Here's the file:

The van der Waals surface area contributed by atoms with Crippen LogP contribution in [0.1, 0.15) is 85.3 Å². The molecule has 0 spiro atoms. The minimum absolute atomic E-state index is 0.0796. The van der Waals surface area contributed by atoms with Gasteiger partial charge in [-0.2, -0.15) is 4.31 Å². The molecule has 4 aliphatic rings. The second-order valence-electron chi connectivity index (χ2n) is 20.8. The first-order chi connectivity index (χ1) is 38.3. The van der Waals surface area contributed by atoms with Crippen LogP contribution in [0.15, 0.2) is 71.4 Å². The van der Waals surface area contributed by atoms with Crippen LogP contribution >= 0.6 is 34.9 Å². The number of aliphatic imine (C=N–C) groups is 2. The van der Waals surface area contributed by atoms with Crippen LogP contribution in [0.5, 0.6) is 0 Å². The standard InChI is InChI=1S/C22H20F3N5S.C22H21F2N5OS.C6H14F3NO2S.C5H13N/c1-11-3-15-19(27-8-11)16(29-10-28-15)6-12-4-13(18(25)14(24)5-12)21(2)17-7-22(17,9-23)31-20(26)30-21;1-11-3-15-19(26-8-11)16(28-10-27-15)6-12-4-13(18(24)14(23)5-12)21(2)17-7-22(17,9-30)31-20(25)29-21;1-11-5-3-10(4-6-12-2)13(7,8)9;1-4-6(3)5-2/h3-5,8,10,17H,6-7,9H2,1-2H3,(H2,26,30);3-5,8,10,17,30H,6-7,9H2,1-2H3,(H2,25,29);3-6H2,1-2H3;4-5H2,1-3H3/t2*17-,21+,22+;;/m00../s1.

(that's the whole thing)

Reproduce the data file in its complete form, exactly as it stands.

The van der Waals surface area contributed by atoms with Crippen LogP contribution in [0.1, 0.15) is 85.3 Å². The molecule has 0 spiro atoms. The minimum absolute atomic E-state index is 0.0796. The van der Waals surface area contributed by atoms with Gasteiger partial charge in [-0.2, -0.15) is 4.31 Å². The molecule has 4 aliphatic rings. The second-order valence-electron chi connectivity index (χ2n) is 20.8. The first-order chi connectivity index (χ1) is 38.3. The van der Waals surface area contributed by atoms with Crippen LogP contribution in [0.15, 0.2) is 71.4 Å². The van der Waals surface area contributed by atoms with Crippen LogP contribution >= 0.6 is 34.9 Å². The number of aliphatic imine (C=N–C) groups is 2. The van der Waals surface area contributed by atoms with Crippen LogP contribution in [0.5, 0.6) is 0 Å². The standard InChI is InChI=1S/C22H20F3N5S.C22H21F2N5OS.C6H14F3NO2S.C5H13N/c1-11-3-15-19(27-8-11)16(29-10-28-15)6-12-4-13(18(25)14(24)5-12)21(2)17-7-22(17,9-23)31-20(26)30-21;1-11-3-15-19(26-8-11)16(28-10-27-15)6-12-4-13(18(24)14(23)5-12)21(2)17-7-22(17,9-30)31-20(25)29-21;1-11-5-3-10(4-6-12-2)13(7,8)9;1-4-6(3)5-2/h3-5,8,10,17H,6-7,9H2,1-2H3,(H2,26,30);3-5,8,10,17,30H,6-7,9H2,1-2H3,(H2,25,29);3-6H2,1-2H3;4-5H2,1-3H3/t2*17-,21+,22+;;/m00../s1.